The Jefferson County Republican Party’s latest gripe? A bill to help public schools stock their bathrooms with menstrual hygiene products.

It all started when a group of Arvada high school students requested that their school administration install tampon and pad dispensers in the bathrooms. When they were told they didn’t have the money, CBS4’s Shaun Boyd reported, the Intersectional Feminist Club at Arvada West High School took matters into their own hands, raising the money and getting the product dispensers installed themselves.

Then, in an attempt to make sure other high school kids in Colorado don’t have to put up the same fight, they enlisted the help of their elected representative.

State Rep. Brianna Titone (D-Arvada) is now planning to push a bill to create a grant program to help schools afford tampon and pad dispensers, giving priority to those with larger portions of low-income students.

The Jefferson County Republican Party was quick to scoff at the effort, sharing the CBS Denver news story on Facebook and writing, “If this proposed legislation is any indication of what the next legislative session will be like, we’re in for a wild ride!”

It also referred to Rep. Titone as “#tooextremetitone.”

In a comment, Titone was quick to clarify that the bill doesn’t require schools to stock free pads and tampons, it just sets up a grant program funded largely through donations that schools can choose to apply for.

The Jefferson County GOP responded not by directly addressing the substance of Titone’s comment or the bill itself, but rather appeared to mock the issue as a whole.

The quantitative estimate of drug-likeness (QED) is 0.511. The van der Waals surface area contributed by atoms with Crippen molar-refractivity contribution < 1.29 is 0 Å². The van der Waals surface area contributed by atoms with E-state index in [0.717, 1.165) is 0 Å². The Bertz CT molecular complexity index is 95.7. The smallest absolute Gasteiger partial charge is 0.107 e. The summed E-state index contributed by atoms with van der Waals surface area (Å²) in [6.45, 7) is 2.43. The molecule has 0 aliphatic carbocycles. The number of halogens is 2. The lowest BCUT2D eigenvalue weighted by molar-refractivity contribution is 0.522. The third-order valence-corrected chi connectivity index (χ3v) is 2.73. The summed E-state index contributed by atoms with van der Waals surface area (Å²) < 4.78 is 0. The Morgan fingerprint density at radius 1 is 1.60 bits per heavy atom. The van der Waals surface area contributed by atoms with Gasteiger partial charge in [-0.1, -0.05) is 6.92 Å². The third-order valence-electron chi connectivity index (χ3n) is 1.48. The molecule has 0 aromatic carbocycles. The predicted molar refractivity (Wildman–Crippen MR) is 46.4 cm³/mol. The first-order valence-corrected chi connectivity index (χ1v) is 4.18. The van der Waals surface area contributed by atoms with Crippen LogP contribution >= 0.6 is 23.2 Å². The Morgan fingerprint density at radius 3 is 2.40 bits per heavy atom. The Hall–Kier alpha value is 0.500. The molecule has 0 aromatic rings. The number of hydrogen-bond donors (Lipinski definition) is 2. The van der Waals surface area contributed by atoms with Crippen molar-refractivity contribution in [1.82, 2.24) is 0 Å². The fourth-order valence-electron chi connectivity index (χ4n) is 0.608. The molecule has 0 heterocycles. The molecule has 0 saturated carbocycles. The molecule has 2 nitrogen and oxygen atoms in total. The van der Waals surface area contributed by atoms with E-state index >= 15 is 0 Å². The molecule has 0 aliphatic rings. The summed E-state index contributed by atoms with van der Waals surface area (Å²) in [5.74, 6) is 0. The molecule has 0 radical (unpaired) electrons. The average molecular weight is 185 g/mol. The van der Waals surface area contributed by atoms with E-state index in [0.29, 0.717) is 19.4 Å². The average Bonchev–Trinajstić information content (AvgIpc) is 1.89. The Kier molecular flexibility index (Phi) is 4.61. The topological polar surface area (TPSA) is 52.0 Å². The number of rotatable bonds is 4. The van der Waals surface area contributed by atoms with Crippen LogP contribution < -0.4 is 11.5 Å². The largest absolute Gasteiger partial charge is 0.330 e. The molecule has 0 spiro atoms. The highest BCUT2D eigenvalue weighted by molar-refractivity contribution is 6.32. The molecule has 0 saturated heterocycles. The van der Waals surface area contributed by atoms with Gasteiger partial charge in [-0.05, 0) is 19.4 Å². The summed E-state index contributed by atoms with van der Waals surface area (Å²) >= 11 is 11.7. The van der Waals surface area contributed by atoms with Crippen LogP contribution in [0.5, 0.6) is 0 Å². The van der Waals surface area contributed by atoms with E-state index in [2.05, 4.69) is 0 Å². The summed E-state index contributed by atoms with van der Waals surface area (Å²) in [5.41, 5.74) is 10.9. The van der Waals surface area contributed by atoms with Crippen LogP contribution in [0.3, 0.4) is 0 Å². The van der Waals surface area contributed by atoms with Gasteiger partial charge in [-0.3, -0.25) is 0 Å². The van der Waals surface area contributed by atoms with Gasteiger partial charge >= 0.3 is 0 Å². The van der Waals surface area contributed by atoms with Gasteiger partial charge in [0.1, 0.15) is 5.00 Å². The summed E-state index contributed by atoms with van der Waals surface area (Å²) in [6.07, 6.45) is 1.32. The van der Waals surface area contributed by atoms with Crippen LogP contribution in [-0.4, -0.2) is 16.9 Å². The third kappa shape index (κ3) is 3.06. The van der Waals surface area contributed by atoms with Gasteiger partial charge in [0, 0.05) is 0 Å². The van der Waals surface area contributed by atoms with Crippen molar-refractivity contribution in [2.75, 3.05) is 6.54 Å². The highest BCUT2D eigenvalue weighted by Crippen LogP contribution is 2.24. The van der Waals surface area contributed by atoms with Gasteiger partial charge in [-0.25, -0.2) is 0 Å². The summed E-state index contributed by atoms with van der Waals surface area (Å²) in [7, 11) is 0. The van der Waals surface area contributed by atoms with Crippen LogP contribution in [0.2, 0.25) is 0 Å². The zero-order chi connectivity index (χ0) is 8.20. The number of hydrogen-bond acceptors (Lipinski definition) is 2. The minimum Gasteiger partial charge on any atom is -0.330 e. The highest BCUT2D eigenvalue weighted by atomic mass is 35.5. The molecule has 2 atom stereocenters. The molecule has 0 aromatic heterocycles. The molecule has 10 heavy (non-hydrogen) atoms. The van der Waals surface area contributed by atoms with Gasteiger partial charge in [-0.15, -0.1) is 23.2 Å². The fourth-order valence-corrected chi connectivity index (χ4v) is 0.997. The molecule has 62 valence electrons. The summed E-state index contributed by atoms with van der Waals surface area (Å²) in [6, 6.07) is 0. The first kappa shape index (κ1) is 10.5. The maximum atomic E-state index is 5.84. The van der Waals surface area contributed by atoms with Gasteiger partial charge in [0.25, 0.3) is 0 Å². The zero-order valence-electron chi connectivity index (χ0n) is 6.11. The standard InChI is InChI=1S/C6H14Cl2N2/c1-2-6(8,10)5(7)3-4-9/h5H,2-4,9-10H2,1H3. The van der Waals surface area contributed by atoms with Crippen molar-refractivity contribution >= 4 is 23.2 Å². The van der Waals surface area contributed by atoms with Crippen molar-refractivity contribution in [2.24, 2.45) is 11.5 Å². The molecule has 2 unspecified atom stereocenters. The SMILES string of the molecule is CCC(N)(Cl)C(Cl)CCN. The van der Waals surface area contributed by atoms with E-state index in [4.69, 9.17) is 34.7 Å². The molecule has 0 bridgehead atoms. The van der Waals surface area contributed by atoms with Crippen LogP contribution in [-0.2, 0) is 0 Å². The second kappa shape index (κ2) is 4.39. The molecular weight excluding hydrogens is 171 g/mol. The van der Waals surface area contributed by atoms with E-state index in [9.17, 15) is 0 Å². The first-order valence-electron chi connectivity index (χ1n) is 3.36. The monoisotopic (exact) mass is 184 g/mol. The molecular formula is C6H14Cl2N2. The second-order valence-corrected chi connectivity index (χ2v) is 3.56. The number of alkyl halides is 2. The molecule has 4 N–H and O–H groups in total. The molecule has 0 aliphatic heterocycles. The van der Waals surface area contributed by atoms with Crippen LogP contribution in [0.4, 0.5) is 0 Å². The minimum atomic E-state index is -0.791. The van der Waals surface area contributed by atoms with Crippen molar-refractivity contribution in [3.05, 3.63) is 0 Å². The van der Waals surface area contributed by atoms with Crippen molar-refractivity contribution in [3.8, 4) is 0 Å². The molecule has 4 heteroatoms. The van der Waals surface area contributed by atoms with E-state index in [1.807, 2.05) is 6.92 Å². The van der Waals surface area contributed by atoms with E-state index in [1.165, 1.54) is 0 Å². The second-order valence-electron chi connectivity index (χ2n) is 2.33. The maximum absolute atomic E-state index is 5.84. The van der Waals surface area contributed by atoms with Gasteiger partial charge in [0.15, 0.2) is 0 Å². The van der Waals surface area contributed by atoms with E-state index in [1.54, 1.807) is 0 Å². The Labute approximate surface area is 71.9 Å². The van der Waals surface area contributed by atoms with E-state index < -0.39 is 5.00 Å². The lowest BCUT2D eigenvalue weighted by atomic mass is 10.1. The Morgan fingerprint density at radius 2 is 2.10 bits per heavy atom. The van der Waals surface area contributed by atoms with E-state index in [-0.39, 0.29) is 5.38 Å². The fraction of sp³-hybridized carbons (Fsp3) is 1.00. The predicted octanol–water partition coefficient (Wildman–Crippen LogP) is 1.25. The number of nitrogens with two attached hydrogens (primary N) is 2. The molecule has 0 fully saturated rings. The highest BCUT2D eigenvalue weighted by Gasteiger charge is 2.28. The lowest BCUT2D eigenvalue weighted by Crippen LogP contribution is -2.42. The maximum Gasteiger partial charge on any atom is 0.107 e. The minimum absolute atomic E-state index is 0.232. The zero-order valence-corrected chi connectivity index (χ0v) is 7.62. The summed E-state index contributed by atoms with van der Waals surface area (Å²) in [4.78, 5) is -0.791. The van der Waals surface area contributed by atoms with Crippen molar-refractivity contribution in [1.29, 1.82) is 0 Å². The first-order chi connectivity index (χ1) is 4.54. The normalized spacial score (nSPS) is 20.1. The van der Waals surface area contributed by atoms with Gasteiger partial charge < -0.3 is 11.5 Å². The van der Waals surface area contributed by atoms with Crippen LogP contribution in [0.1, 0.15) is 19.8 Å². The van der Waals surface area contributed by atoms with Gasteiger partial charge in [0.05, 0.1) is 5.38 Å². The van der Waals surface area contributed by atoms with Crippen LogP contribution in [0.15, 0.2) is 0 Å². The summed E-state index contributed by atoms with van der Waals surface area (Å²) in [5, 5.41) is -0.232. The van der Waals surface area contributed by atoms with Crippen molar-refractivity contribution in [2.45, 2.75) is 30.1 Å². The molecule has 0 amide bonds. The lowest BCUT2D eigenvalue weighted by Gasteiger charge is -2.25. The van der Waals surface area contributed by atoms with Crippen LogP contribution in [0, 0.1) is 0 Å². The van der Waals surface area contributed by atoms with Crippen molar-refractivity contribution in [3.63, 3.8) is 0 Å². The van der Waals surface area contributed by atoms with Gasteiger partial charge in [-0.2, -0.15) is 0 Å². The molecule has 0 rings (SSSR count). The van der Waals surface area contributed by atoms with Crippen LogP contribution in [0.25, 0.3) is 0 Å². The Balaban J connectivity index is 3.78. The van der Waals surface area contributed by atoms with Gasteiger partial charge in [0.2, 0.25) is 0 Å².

When female students get their periods at school and don’t have access to a pad or tampon, they often leave class and go home, according to a recent survey from the menstrual hygiene company Always, which found that one in five girls in the country have had this experience.

Advocates say the issue is particularly severe for low-income students who may not be able to afford proper menstrual hygiene, a phenomenon they refer to as “period poverty.”

Women typically spend more than a hundred dollars per year on menstrual hygiene products, and the consequences of stretching their supply and not changing them often enough can be fatal. Still, in most states, including Colorado, tampons and pads aren’t exempt from sales taxes, unlike other personal care and medical items deemed necessary “non-luxury” goods. This summer, the Denver City Council voted to remove the so-called “tampon tax.”

The Jefferson County GOP didn’t respond to a request for comment seeking to know if it also believes that government shouldn’t be responsible for stocking public school bathrooms with other basic necessities like soap, paper towels, and toilet paper.